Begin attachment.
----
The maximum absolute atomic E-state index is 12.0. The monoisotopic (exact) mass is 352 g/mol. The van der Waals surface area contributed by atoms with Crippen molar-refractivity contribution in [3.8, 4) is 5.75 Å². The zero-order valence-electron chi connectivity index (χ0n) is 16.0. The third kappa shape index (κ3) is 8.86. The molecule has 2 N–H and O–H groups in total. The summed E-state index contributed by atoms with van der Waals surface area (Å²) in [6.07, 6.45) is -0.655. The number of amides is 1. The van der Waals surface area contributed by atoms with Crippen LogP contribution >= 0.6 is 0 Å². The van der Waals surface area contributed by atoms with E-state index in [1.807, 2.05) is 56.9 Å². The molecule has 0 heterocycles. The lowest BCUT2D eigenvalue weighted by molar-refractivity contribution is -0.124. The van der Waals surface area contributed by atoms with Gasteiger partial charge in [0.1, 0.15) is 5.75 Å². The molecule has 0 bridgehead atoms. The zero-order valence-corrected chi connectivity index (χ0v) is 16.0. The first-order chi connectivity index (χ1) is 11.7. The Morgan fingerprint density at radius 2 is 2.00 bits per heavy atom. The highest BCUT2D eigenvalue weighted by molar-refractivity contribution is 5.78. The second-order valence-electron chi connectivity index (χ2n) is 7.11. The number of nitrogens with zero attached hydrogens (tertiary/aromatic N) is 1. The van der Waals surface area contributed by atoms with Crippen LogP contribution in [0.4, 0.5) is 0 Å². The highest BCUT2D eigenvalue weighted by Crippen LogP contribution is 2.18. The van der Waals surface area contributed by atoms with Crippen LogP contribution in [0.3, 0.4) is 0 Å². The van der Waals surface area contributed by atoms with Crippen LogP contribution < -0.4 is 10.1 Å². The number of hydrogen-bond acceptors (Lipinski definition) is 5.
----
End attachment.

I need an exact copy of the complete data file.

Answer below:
The maximum absolute atomic E-state index is 12.0. The monoisotopic (exact) mass is 352 g/mol. The van der Waals surface area contributed by atoms with Crippen molar-refractivity contribution in [3.8, 4) is 5.75 Å². The zero-order valence-electron chi connectivity index (χ0n) is 16.0. The third kappa shape index (κ3) is 8.86. The molecule has 2 N–H and O–H groups in total. The summed E-state index contributed by atoms with van der Waals surface area (Å²) in [6.07, 6.45) is -0.655. The number of amides is 1. The van der Waals surface area contributed by atoms with Crippen LogP contribution >= 0.6 is 0 Å². The van der Waals surface area contributed by atoms with E-state index in [1.807, 2.05) is 56.9 Å². The molecule has 0 heterocycles. The lowest BCUT2D eigenvalue weighted by molar-refractivity contribution is -0.124. The van der Waals surface area contributed by atoms with Gasteiger partial charge in [0.1, 0.15) is 5.75 Å². The molecule has 0 bridgehead atoms. The zero-order valence-corrected chi connectivity index (χ0v) is 16.0. The first-order chi connectivity index (χ1) is 11.7. The Morgan fingerprint density at radius 2 is 2.00 bits per heavy atom. The highest BCUT2D eigenvalue weighted by molar-refractivity contribution is 5.78. The second-order valence-electron chi connectivity index (χ2n) is 7.11. The number of nitrogens with zero attached hydrogens (tertiary/aromatic N) is 1. The van der Waals surface area contributed by atoms with Crippen LogP contribution in [0.4, 0.5) is 0 Å². The highest BCUT2D eigenvalue weighted by Crippen LogP contribution is 2.18. The van der Waals surface area contributed by atoms with Crippen LogP contribution in [0.3, 0.4) is 0 Å². The van der Waals surface area contributed by atoms with Crippen LogP contribution < -0.4 is 10.1 Å². The number of hydrogen-bond acceptors (Lipinski definition) is 5.